GH: I've been really lucky to have great jobs in my field, probably since I started working in design before I even knew it was a field, and then I gained the experience and then being able to work full time while I was still in college here at another agency I worked, I worked in some creative agencies, worked with some great fortune 500 companies, that really created experience, and then when my first son was born I started working for myself, and I've been working freelance ever since.

CA: Yeah, so there's never really been a time in your life where you haven't really had a job set up for yourself?

GH: No. I've been very fortunate.

CA: So you've been doing that freelance work for 20 years you said?

GH: 25 years

CA: 25 years.

44:00

GH: Well 24

CA: What has that been like?

GH: It's the best. It's the best thing in the world because as soon as my first son was born I started working for myself and so they grew up seeing me work, I think I have a really good work ethic so they are both hard workers now, they were able to go to meetings with me, photo shoots press checks, so they got to see that world, plus because of the flexibility of working for myself I was able to go volunteer in their schools, if it was a nice day, I mean I,I drove them to school and picked them up every day or rode bikes with them, you know what I mean? I was able to play after school. I was there if they were sick, I went on every field trips, I mean it was just a really great way to have my own career that was you know real forward but still be able to really be in their lives.

45:00

CA: So, it sounds like you had a pretty great life after college. Do you think college prepared you well enough for your life?

GH: I think that, I saw the experience of the program that I went through and realized that most of kids that I sent to school with, very few of them ended up staying in our field, that went to school for design, and part of it was, I didn't know that the, I didn't believe that we were really being prepared, I hate to say this about UW Oshkosh, but I don't think we were prepared for the field. So, I did get in touch with some of the people here to try and you know let them know that. And it wasn't just UW Oshkosh, part of the problem here was if you were a graphics major the fine art teachers looked down on you like you were selling yourself out, and vice versa, the graphic teachers thought the fine 46:00artists were snooty and were never going to have a job and so although we were required to be fine art majors, bachelor of fine art, that was really tough to have those teachers kind of, you know, they were butting heads and they made us feel bad about it and I know [unclear] that gave us the best feelings about what we were doing.

CA: Almost like putting you guys against each other

GH: Yep.

CA: Which wouldn't help you when you're trying to pursue your career you know?

GH: Yes, so I could be in a water color class and I would have more of an illustrative water color and the teacher would say you know that's, that's not acceptable, that's an illustration, and I thought well I'm going into a graphic commercial world so if I'm going to do illustration, or you know if m gonna do water color it's going to be here so it was tough, and that was kind of a conflict.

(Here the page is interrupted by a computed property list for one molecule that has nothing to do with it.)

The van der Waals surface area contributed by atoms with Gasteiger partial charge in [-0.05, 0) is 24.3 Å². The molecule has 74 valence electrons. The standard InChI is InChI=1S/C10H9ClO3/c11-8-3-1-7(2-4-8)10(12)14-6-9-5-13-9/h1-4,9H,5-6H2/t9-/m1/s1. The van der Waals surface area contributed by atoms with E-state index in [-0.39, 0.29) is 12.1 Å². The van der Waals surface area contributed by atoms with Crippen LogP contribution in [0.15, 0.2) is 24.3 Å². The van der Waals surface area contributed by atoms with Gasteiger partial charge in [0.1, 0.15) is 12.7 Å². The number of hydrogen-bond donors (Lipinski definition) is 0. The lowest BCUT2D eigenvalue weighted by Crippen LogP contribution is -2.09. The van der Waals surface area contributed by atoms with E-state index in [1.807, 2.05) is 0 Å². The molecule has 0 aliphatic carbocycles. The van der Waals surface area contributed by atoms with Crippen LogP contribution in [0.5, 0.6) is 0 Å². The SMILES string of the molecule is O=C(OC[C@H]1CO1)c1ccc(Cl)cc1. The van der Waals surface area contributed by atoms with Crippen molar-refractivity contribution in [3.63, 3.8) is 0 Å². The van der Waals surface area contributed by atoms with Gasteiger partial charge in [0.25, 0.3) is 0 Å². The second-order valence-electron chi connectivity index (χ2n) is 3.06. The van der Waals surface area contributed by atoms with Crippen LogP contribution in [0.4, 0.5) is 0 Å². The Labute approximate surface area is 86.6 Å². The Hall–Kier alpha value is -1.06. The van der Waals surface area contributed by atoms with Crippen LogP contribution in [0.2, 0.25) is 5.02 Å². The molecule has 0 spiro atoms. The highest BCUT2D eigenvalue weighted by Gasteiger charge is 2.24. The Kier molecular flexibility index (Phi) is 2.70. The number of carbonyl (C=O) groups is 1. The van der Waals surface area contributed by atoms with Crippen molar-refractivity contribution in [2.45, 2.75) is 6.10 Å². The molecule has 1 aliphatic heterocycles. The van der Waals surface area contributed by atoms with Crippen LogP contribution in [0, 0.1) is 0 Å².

CA: Yeah, and so one of my questions to you was have you had any involved with the university and it sounds like you have since you contacted them.

47:00

GH: I did and at one point I know that they needed someone, I think there was a tragic accident, and they lost someone in the design department and I just called because I had some flexibility to work and I thought I would be a valuable asset to kids being more prepared for the real world, but I don't have a master's degree and they were not interested in hiring any instructors at that time.

CA: So you were going to teach though?

GH: I would have, yeah. And I know that what I could've offered would've been interestingly I have a niece who loved what I was doing and she came up here to go to school and se went through design here so I now that at the time she was here when I would have been able to offer to teach, they did not have the right people teaching in the commercial department, and they weren't, they were learning so it was just, the advent of computer software really coming in and they were learning some practical skills but they still you know you could have, 48:00and I understand since then they really are much more up to date and that it's a valuable education now but I think there were some years there where it really wasn't good as it could have been.

CA: Okay, so getting back to more of your time here on campus, was there anything of significance about being a woman on campus during this time?

GH: I don't even, part of it probably, which is awkward to talk about, was that sexual part of it, the sexual inappropriateness of what happened. I know I read stories now and I think about people getting in to situations, it was very much more prevalent back then when there was drinking going on and you know I mentioned earlier that it was a pretty free atmosphere, there were situation 49:00which girls got into which you read about now I think there's a lot more understanding about sexual harassment and abuse as there was then.

CA: Yeah.

GH: Yeah because it happened.